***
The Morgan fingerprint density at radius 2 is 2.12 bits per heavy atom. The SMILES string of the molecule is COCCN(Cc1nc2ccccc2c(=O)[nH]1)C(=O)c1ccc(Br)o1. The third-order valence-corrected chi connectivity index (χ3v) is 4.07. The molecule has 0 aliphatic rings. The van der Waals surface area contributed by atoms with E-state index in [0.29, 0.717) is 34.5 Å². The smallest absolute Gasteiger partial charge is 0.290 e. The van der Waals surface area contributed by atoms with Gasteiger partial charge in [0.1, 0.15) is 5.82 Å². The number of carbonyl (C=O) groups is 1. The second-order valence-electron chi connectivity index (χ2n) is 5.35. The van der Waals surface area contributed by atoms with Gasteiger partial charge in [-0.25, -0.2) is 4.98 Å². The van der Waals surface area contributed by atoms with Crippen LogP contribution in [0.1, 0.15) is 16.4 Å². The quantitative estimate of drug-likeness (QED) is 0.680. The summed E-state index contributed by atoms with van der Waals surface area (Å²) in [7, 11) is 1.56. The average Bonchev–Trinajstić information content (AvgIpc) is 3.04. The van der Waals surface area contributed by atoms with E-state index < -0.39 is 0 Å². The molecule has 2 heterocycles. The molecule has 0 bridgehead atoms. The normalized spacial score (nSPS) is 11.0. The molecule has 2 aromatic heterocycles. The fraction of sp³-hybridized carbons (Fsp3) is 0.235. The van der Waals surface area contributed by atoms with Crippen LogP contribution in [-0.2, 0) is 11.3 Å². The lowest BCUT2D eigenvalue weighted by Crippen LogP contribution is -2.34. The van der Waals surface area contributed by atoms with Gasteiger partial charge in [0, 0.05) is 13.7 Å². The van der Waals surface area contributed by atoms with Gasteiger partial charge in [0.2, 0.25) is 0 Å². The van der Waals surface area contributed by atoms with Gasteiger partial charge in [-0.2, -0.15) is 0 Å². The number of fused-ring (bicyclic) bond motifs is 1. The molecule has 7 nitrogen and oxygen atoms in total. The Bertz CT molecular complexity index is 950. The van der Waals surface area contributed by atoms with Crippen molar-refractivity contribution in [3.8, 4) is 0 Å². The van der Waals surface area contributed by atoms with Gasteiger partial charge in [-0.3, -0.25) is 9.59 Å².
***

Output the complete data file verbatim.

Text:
The Morgan fingerprint density at radius 2 is 2.12 bits per heavy atom. The SMILES string of the molecule is COCCN(Cc1nc2ccccc2c(=O)[nH]1)C(=O)c1ccc(Br)o1. The third-order valence-corrected chi connectivity index (χ3v) is 4.07. The molecule has 0 aliphatic rings. The van der Waals surface area contributed by atoms with E-state index in [0.29, 0.717) is 34.5 Å². The smallest absolute Gasteiger partial charge is 0.290 e. The van der Waals surface area contributed by atoms with Gasteiger partial charge in [0.1, 0.15) is 5.82 Å². The number of carbonyl (C=O) groups is 1. The second-order valence-electron chi connectivity index (χ2n) is 5.35. The van der Waals surface area contributed by atoms with Gasteiger partial charge in [-0.25, -0.2) is 4.98 Å². The van der Waals surface area contributed by atoms with Crippen LogP contribution in [0.1, 0.15) is 16.4 Å². The quantitative estimate of drug-likeness (QED) is 0.680. The summed E-state index contributed by atoms with van der Waals surface area (Å²) in [7, 11) is 1.56. The average Bonchev–Trinajstić information content (AvgIpc) is 3.04. The van der Waals surface area contributed by atoms with E-state index < -0.39 is 0 Å². The molecule has 2 heterocycles. The molecule has 0 bridgehead atoms. The normalized spacial score (nSPS) is 11.0. The molecule has 2 aromatic heterocycles. The fraction of sp³-hybridized carbons (Fsp3) is 0.235. The van der Waals surface area contributed by atoms with Crippen LogP contribution in [-0.2, 0) is 11.3 Å². The lowest BCUT2D eigenvalue weighted by Crippen LogP contribution is -2.34. The van der Waals surface area contributed by atoms with Gasteiger partial charge in [0, 0.05) is 13.7 Å². The van der Waals surface area contributed by atoms with Gasteiger partial charge in [0.2, 0.25) is 0 Å². The van der Waals surface area contributed by atoms with Gasteiger partial charge in [-0.2, -0.15) is 0 Å². The number of fused-ring (bicyclic) bond motifs is 1. The molecule has 7 nitrogen and oxygen atoms in total. The Bertz CT molecular complexity index is 950. The van der Waals surface area contributed by atoms with Crippen molar-refractivity contribution in [3.8, 4) is 0 Å². The van der Waals surface area contributed by atoms with Gasteiger partial charge in [-0.3, -0.25) is 9.59 Å².